There is a golden rule for living a quiet life in British society: never stick your nose in someone’s back garden. Chaotic storage room, strip of wilderness, home to the beloved shed, occasionally looked after, the garden represents the intimacy behind closed doors of a discreet population.
It doesn’t therefore surprise, yet it still stuns, the choice operated by Great Britain of dedicating to the garden the whole concept of its pavilion.
“The Garden of Privatised Delights” – this the name of the exhibiting project whose title was inspired by Hieronymus Bosch’s “Garden of Heartly Delights” – stands out as one of the few truly political pavilions of the Biennale, without compromising on the witty light-heartedness typical of the Britons’ approach to life.
In a country with an increasingly worrying social and economic polarisation, as showed – among other factors – by the 2011 London Riots and by the 2017 Grenfell Tower fire, where housing has been developing vertically for over half a century – from council estates to shameless speculation – the Covid-19 pandemic has highlighted a pressing issue: the lack of common and shared spaces, both public and private.
In a United Kingdom more and more privatised (a financial dynamic that is being increasingly exported in Europe too) and controlled by foreign speculators (mostly Russian and Arab), the curators of the British pavilion Manijeh Verghese and Madeleine Kessler, co-founders of Unscene Architecture, seem to look back to the past of the post-war Labour welfare state as the foundation of the Great Britain of the future.
Starting from a consideration on the pub like the ideal public private space – public house, in fact – the two curators aim to stimulate, through six environments, a series of reflections on how the United Kingdom could, and should, open itself to a broader interaction between the public and the private sector in matter of shared spaces for local communities.
The pavilion brings back the lessons of British architect and urbanist Colin Ward who preached – not without a pragmatic spirit – the importance of liberty and anarchy in urbanism so to establish a better relationship between humans and environment within a post-industrial society dominated by bureaucracy and privatisation.
The garden therefore becomes a space open to community shareholding according to models like those adopted by agricultural co-operatives, independent breweries or by many football clubs that are trying to create an opposition to the uber-capitalistic system of the Premier League, the most globalised sports competition in the world.
The pavilion is also strongly contemporary in highlighting how the social dynamics of the Britons are in full mutation. The traditional beer gardens – the garden religiously hidden on the back of the pubs – have been moved, out of financial necessities in the aftermath of the pandemic, to the front of the buildings, therefore contributing to establish a continental model of alcohol and food consumption in the country that had always made virtue of its isolationism.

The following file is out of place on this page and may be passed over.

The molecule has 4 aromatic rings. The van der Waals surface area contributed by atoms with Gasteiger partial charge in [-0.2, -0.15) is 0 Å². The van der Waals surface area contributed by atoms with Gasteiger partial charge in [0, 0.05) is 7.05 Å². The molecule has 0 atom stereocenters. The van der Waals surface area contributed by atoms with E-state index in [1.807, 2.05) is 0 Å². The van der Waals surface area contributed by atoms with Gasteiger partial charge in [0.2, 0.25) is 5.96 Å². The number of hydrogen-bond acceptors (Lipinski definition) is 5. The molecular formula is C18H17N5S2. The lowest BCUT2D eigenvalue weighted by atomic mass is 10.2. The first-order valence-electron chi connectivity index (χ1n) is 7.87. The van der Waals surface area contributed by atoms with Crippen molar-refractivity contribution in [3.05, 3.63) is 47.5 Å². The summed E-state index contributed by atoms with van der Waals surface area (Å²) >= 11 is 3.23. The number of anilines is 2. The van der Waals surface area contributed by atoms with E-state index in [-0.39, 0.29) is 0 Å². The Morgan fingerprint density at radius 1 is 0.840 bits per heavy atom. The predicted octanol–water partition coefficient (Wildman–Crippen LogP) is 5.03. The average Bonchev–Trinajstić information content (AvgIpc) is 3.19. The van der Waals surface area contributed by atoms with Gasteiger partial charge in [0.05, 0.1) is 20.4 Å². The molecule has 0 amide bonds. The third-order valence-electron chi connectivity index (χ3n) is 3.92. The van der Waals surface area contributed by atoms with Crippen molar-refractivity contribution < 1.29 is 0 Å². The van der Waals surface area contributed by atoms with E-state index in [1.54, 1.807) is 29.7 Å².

“The Garden of Privatised Delights” hence seems to propose, as a new beginning for post-Covid Britain, the rebirth of a socialist utopia the United Kingdom had hoped to adopt during the reconstruction following the end of the Second World War.
Suspended between an ancient past prior to the eighteenth-century Enclosure Acts that abolished the open field agriculture system, and a present dominated by privatisation, in the British pavilion analogies and historical references succeed by not getting lost in rhetoric.
It is winning the decision not to export a stereotyped vision of the United Kingdom made of Royal Family, Union Jack-patterned guitars and Peaky Blinders, but the everyday life country with its scars, its multiculturalism, and the uncertainty of the post-Brexit challenges. Even the familiar theme of the pub is faced, through historical photographs, from the unseen perspective of Indian and Pakistani communities, traditionally less associated with this environment.
Hence, it becomes necessary to treat politics, so to take a detour from abstract theory, a realm in which the pavilions of this Biennale slip way too often.
The two curators arrange an ATM machine dispensing feelings, a biting critique to the overwhelming use of biometrics and the asphyxiating practice of data collection, and, icing on the cake, a whole pub featuring a karaoke.
Although the whole project suffers from a slightly cheesy aftertaste rooted in a 2000s mindset that is disciple of Banksy’s graffiti and of the freak dreams of muddy festivals (a common trait with several curators of other pavilions proposing, also from a graphic perspective, solutions that own to the no global aesthetic of those years).
Fact is “The Garden of Privatised Delights” stands out as a militant pavilion that reminds us how behind the tidy facades of an apparently quiet nation lie rebel gardens. It’ time to bring them to the front. God save the beer.
Opening image: "The Garden of Privatised Delights", a project by Manijeh Verghese and Madeleine Kessler for the Great Britain pavilion. Photo: Giulia Di Lenarda and Giorgio De Vecchi (Gerdastudio).